Professionalisation

Around 60% of pupils are Swiss, so there is an interest in dance, Matz says. “But when it comes to professional dance training, Switzerland is still a bit in its infancy. But there is a big consensus that training should be professionalised.”

As well as classical training in Zurich and Basel, there is nowprofessional contemporary training in Geneva. “A new generation will come from this, which will make an impact on the international market, I am sure of that,” Matz says.

Lou and Laura, who are final year students, will leave with a Federal Certificate of Proficiency. Around 90% of graduates join international dance companies. The success rate is equivalent to that of more established ballet schools, such as the English National Ballet School in London.

Classical and contemporary

Until then there is up to six hours of training a day to do. In Scherzer’s class, 15-year-old girls were being put through their paces at the barre. Although graceful, they did not yet have the polish of Lou and Laura, highlighting the difference two years can make.

Pupils start aged 11 with foundation training, moving to advanced studies at age 15. In Matz’s class, the boys - they make up 44% of pupils - were concentrating as they jumped. “Left foot,” points out Matz. “Good.”

Classical is just one part of the school’s offer, as it’s important to offer high quality contemporary training as well, Matz says.

“No company only does Swan Lake, Gisele and the Nutcracker these days. They also work with international dance scene choreographers who create their pieces on the basis of classical dance,” he says. “Our young people are trained for this, so that they can speak both dance languages.”

Success story

2012 Prix de Lausanne winner and former academy pupil Nikolaus Tudorin is one of the school’s success stories. Now working for the Leipzig Ballet in Germany, the Australian told swissinfo.ch that studying at the school was one of the best decisions he had made so far.

“It is so important for young dancers to decide what school will be the best for them to grow and achieve their goals and dreams. But it is also a very hard one, especially if you don’t know much about the school that you’re going to, which was the case for me when leaving Australia at 16 to go Switzerland to train,” he said.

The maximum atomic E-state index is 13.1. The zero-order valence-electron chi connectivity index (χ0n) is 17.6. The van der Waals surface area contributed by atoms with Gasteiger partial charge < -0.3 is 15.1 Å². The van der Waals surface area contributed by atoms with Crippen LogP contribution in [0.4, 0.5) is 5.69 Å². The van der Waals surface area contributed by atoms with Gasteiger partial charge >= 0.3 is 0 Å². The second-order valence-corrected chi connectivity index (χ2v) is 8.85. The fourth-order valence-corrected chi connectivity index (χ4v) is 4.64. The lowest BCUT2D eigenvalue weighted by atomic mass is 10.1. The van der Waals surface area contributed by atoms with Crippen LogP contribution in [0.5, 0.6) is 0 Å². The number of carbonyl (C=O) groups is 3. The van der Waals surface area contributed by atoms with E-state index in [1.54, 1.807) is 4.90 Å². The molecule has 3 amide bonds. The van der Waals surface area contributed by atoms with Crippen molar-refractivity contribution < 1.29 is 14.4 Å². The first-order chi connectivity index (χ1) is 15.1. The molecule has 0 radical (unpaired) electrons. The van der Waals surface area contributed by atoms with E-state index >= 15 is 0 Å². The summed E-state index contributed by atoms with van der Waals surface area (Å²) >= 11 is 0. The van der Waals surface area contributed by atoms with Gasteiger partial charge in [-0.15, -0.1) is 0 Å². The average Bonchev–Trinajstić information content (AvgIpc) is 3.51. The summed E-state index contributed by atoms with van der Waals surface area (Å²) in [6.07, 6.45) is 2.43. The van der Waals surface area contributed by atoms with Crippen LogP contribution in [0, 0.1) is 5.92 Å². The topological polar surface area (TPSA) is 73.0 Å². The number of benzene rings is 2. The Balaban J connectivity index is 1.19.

Liliana Heldner from Danse Suisse, the association of Swiss dance professionals, said that the high percentage of students going directly into jobs after graduating was “remarkable”.

Switzerland’s decision to introduce the Federal Certificate of Proficiency in 2009 led to dance being formally recognised as a profession - very late compared with other countries. The Zurich Dance Academy was then the first to introduce a professional qualification for classical dance. This has been a factor in its success, Heldner said, and has encouraged many Swiss parents to support their offspring’s dance dreams.

“A diploma is also useful at the end of a career on stage. You might want to go into teaching,  management, be a physiotherapist specialised in dance or something completely different. You still have 25 years ahead of you and a diploma opens the door to other training.” 

Academy education

Foundation courses start age 11-12. There is a boarding school for pupils from further afield in Switzerland and abroad. Students also receive guidance in nutrition and there is specialised medical care. Advanced studies start at age 15-16 with students graduating age 19. The training is equal to an apprenticeship and leads to a Federal Certificate of Proficiency.  The Zurich University of the Arts also offers a Bachelor of Arts in Contemporary Dance. An equivalent can be undertaken at the University of Applied Sciences and Arts Western Switzerland.